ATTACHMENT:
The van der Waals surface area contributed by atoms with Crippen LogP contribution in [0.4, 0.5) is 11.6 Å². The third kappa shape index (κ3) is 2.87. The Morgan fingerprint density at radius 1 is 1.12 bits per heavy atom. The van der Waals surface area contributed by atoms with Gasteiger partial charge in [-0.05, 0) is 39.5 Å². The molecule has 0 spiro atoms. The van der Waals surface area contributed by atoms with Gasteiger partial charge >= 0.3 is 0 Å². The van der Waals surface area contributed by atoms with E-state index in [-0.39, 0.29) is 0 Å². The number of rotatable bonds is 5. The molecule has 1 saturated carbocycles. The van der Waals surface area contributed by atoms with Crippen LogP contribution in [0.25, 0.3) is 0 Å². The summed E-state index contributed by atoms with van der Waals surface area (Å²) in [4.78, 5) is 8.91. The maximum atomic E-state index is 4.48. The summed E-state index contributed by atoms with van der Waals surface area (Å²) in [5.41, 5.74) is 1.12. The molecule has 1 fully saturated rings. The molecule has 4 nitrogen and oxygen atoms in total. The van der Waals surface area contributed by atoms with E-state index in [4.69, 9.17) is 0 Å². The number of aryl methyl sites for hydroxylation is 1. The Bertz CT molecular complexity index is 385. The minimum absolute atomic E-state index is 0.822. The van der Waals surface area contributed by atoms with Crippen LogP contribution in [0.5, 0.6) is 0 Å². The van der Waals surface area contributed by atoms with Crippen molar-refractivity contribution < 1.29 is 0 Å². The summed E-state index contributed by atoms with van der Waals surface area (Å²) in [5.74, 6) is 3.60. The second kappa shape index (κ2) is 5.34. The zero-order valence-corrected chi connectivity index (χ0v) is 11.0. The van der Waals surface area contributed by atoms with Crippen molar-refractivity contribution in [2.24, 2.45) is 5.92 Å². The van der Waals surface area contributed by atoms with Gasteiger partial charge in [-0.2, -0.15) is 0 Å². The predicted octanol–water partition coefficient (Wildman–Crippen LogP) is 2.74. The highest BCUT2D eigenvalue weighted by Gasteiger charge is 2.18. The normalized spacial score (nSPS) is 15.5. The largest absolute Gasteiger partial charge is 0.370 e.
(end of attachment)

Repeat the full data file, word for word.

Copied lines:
The van der Waals surface area contributed by atoms with Crippen LogP contribution in [0.4, 0.5) is 11.6 Å². The third kappa shape index (κ3) is 2.87. The Morgan fingerprint density at radius 1 is 1.12 bits per heavy atom. The van der Waals surface area contributed by atoms with Gasteiger partial charge in [-0.05, 0) is 39.5 Å². The molecule has 0 spiro atoms. The van der Waals surface area contributed by atoms with Gasteiger partial charge >= 0.3 is 0 Å². The van der Waals surface area contributed by atoms with E-state index in [-0.39, 0.29) is 0 Å². The number of rotatable bonds is 5. The molecule has 1 saturated carbocycles. The van der Waals surface area contributed by atoms with Crippen LogP contribution in [0.25, 0.3) is 0 Å². The summed E-state index contributed by atoms with van der Waals surface area (Å²) in [4.78, 5) is 8.91. The maximum atomic E-state index is 4.48. The summed E-state index contributed by atoms with van der Waals surface area (Å²) in [5.41, 5.74) is 1.12. The molecule has 1 fully saturated rings. The molecule has 4 nitrogen and oxygen atoms in total. The van der Waals surface area contributed by atoms with E-state index in [4.69, 9.17) is 0 Å². The number of aryl methyl sites for hydroxylation is 1. The Bertz CT molecular complexity index is 385. The minimum absolute atomic E-state index is 0.822. The van der Waals surface area contributed by atoms with Crippen LogP contribution in [0.5, 0.6) is 0 Å². The van der Waals surface area contributed by atoms with Crippen molar-refractivity contribution < 1.29 is 0 Å². The summed E-state index contributed by atoms with van der Waals surface area (Å²) in [5.74, 6) is 3.60. The second kappa shape index (κ2) is 5.34. The zero-order valence-corrected chi connectivity index (χ0v) is 11.0. The van der Waals surface area contributed by atoms with Crippen molar-refractivity contribution in [2.24, 2.45) is 5.92 Å². The van der Waals surface area contributed by atoms with Gasteiger partial charge in [-0.2, -0.15) is 0 Å². The predicted octanol–water partition coefficient (Wildman–Crippen LogP) is 2.74. The highest BCUT2D eigenvalue weighted by Gasteiger charge is 2.18. The normalized spacial score (nSPS) is 15.5. The largest absolute Gasteiger partial charge is 0.370 e.